Vagabonds of the Western World.
Short and sweet update here. This album is tops. So much so in the six years since the previous review its become #1 on my Lizzy list. While the very first album is #2. “Thunder & Lightning” has moved down to #3.
Why? Through getting older, appreciating differing styles and vibes. Vagabonds holds up on multiple levels and shines. The first album also is a textured thoughtful effort and deserves praise. Thunder and Lightning is great for what it is. The diversity is missing though from that release, and it doesn’t have as much heart.
So in short, get this album. You’ll be shining the spotlight on an album us fans know as flat-out divine.
This LP is the last album to feature the original Thin Lizzy line-up of Phil Lynott, Eric Bell and Brian Downey.
Recorded in 1973, and released with high hopes of hitting it big, Lizzy put out this album to lukewarm interest and sales. Not long after the release of this album, guitarist Eric Bell burned out and left Lynott and Downey to pick up the pieces. .. and the rest is history from there..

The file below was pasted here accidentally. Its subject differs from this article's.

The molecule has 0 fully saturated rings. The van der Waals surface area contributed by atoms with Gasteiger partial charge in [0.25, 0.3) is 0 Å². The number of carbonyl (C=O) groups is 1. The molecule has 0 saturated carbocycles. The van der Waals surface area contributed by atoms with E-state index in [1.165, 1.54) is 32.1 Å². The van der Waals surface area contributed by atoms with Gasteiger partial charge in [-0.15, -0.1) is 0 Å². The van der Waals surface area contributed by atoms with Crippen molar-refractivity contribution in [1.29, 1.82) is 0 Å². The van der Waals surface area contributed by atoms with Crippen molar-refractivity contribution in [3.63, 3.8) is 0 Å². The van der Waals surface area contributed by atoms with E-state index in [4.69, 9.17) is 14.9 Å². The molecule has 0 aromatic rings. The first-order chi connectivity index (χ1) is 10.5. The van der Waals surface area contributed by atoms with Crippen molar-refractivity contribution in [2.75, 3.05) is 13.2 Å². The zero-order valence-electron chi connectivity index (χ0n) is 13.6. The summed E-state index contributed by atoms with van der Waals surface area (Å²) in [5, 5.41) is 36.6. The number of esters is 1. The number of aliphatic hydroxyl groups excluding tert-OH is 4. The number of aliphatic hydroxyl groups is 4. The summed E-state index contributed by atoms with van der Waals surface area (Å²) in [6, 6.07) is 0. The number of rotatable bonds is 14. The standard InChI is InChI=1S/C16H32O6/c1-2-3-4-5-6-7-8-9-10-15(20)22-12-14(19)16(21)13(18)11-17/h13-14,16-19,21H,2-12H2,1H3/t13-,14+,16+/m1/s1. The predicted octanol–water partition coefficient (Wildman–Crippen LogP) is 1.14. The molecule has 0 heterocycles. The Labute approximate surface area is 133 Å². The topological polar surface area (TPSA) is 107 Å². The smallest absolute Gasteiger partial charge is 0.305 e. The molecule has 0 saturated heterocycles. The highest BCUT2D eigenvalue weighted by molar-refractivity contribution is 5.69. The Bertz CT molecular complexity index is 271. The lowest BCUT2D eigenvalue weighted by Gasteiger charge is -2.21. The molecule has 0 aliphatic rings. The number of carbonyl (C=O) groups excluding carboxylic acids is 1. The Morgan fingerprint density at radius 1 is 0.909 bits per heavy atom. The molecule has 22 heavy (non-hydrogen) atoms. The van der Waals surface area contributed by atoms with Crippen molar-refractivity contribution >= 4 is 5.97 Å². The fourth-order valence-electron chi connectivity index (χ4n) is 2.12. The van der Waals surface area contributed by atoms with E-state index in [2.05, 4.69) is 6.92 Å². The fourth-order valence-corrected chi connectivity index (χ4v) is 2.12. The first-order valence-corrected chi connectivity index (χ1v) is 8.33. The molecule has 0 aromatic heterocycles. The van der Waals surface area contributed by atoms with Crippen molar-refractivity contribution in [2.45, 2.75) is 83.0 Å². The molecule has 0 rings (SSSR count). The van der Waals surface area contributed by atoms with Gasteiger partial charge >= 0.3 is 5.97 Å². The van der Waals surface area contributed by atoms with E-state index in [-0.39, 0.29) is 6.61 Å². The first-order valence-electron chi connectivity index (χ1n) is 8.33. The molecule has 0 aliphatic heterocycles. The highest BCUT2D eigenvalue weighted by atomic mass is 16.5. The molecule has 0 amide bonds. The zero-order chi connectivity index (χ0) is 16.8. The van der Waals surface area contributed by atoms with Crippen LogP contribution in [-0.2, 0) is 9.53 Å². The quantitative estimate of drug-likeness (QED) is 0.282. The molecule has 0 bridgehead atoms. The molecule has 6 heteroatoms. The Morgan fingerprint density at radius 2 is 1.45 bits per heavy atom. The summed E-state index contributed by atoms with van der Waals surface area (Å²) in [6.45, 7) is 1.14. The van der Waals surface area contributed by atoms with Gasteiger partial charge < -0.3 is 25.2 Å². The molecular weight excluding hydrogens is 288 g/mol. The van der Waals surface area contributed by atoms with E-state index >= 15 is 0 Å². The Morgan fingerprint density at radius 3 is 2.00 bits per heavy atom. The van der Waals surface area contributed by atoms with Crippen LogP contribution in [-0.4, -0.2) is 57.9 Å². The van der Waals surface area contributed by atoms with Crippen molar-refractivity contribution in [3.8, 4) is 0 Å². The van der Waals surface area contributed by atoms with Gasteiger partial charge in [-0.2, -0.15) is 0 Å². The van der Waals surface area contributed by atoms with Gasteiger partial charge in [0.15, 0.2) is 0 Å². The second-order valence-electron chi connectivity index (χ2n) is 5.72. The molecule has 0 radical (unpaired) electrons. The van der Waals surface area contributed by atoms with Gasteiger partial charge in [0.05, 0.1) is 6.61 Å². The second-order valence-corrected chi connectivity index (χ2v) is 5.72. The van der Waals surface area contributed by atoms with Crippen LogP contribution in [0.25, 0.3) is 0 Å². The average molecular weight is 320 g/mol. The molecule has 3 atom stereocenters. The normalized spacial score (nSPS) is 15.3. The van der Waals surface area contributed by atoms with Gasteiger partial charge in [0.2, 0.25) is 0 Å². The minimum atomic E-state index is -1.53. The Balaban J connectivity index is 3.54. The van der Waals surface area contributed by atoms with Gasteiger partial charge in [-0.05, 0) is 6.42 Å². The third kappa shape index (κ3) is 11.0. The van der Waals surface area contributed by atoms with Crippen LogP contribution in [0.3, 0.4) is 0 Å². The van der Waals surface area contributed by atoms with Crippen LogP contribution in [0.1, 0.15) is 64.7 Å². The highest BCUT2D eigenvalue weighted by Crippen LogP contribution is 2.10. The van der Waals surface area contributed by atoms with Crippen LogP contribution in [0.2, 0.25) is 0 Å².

Musically, this LP consisted of many great songs and has aged among the best in the Lizzy catalog. There simply isn’t a bad song on the album. Some of the more notible are “The Rocker,” which became a perennial live favorite of the band, “Vagabonds of the Western World,” “Little Girl in Bloom” and the newly added B-side for the CD reissue showcasing Lynott’s strutting: “Black Boys on the Corner.”
This LP was Thin Lizzy putting all they had into the music and taking risks. Its passionate, high energy and distinctive. For that, with Eric Bell’s unique guitar playing and sound, it ranks up there as my #2 favorite Lizzy CD behind “Thunder and Lightning.”